Could you just step back for a while, check out, or check-in somewhere or do whatever it would take to get back on solid ground? You have potentially sixty years or so ahead of you. This rough patch could become just a blip on the way to your finding your true self and living a life full of love and meaning."

But then I think selfishly, if Justin loses the bravado, the weird clothes, the bluster, and the hair dye, he might look even more like the one I’m missing. And that might hurt just a little too much.

p.s. After I wrote this I read an article on the same topic from the folks at What's Your Grief? Have you experienced anything like this?

p.p.s. Thank you for your kind words yesterday on Jack's 16th b-day. Please visit the Huffington Post to read my interview w/Melanie Bishop for the occasion.

 

Wednesday, March 18, 2015

16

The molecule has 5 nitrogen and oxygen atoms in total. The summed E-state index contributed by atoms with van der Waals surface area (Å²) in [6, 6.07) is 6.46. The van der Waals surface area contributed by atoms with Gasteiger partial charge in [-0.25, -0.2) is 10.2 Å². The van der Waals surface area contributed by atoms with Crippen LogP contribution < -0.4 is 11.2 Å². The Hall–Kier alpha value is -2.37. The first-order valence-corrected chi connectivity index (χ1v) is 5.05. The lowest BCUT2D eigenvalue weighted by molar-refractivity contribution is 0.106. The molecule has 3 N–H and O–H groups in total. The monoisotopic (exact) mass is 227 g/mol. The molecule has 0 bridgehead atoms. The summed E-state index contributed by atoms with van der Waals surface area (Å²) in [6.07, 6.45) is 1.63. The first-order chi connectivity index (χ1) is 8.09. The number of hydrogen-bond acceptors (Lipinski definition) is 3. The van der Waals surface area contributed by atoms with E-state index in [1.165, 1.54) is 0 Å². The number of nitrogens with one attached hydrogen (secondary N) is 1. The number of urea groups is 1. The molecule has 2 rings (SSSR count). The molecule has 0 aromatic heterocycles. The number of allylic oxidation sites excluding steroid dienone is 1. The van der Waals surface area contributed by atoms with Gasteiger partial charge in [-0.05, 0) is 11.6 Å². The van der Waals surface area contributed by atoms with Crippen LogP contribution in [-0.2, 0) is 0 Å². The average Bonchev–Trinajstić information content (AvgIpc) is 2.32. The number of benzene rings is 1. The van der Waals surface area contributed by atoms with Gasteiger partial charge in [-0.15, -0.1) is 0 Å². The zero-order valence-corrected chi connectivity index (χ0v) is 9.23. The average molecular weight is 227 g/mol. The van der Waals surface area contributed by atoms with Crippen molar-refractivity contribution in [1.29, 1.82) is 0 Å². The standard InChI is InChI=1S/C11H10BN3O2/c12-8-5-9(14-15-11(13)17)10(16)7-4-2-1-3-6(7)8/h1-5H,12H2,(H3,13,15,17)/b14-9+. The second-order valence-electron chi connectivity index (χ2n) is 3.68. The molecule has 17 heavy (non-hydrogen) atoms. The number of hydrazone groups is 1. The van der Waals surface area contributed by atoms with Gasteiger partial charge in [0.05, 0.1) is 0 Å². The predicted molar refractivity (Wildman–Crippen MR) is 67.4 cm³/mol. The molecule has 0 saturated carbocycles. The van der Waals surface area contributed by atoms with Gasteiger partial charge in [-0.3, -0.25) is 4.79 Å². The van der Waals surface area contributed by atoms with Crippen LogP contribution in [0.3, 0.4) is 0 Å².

Sixteen years ago today I became a mom. It was like coming home.
 
Happy Birthday, Sweet Jack!
 
Love never dies.
 







 

 

Wednesday, March 11, 2015

Flashback: Siblings, One Ordinary Morning


 

 
I see them standing in the ironwood tree next to the carport, feet resting on the thick, twisted branches as they face each other. No sports or errands crowd their agenda this spring morning, when their only job is to be kids. Our yard doesn’t have the huge climbing trees of my childhood, but a flowering cherry and Japanese dogwood in the front and this one on the side are good for a short climb, and apparently, snacking and talking. I can’t see what food they took up there. Scooby Doo fruit snacks, I’m guessing.  

 
Are they discussing school next year, and that fact that Tim and I can’t seem to get our act together to commit to public verses private for Jack? They’re probably grateful they have each other to bemoan the fact that Tim and I can’t make a decision to save our lives.  Most likely their chat is about neighborhood  or school gossip, or Jack is telling Margaret something about his Lego video game, which she may or may not be following.